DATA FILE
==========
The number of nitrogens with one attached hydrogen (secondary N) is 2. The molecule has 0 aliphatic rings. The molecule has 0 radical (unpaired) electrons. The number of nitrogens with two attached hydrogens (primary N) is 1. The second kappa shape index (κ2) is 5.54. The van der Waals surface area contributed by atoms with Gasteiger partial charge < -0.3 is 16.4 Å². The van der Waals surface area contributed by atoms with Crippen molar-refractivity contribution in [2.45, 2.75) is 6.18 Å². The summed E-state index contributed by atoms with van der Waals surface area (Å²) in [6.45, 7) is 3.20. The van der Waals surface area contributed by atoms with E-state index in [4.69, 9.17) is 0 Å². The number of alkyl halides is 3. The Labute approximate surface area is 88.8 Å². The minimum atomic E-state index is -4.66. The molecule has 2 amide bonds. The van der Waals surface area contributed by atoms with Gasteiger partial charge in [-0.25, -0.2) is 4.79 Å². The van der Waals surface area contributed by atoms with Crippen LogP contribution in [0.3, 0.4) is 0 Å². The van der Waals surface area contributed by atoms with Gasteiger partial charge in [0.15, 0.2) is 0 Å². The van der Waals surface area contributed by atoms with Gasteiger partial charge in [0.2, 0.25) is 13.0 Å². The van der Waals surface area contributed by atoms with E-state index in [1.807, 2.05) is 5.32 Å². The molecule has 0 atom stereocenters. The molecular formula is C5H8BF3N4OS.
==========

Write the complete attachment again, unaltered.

The number of nitrogens with one attached hydrogen (secondary N) is 2. The molecule has 0 aliphatic rings. The molecule has 0 radical (unpaired) electrons. The number of nitrogens with two attached hydrogens (primary N) is 1. The second kappa shape index (κ2) is 5.54. The van der Waals surface area contributed by atoms with Gasteiger partial charge < -0.3 is 16.4 Å². The van der Waals surface area contributed by atoms with Crippen molar-refractivity contribution in [2.45, 2.75) is 6.18 Å². The summed E-state index contributed by atoms with van der Waals surface area (Å²) in [6.45, 7) is 3.20. The van der Waals surface area contributed by atoms with E-state index in [4.69, 9.17) is 0 Å². The number of alkyl halides is 3. The Labute approximate surface area is 88.8 Å². The minimum atomic E-state index is -4.66. The molecule has 2 amide bonds. The van der Waals surface area contributed by atoms with Gasteiger partial charge in [-0.25, -0.2) is 4.79 Å². The van der Waals surface area contributed by atoms with Crippen LogP contribution in [0.3, 0.4) is 0 Å². The van der Waals surface area contributed by atoms with Gasteiger partial charge in [0.15, 0.2) is 0 Å². The van der Waals surface area contributed by atoms with Gasteiger partial charge in [0.2, 0.25) is 13.0 Å². The van der Waals surface area contributed by atoms with E-state index in [1.807, 2.05) is 5.32 Å². The molecule has 0 atom stereocenters. The molecular formula is C5H8BF3N4OS.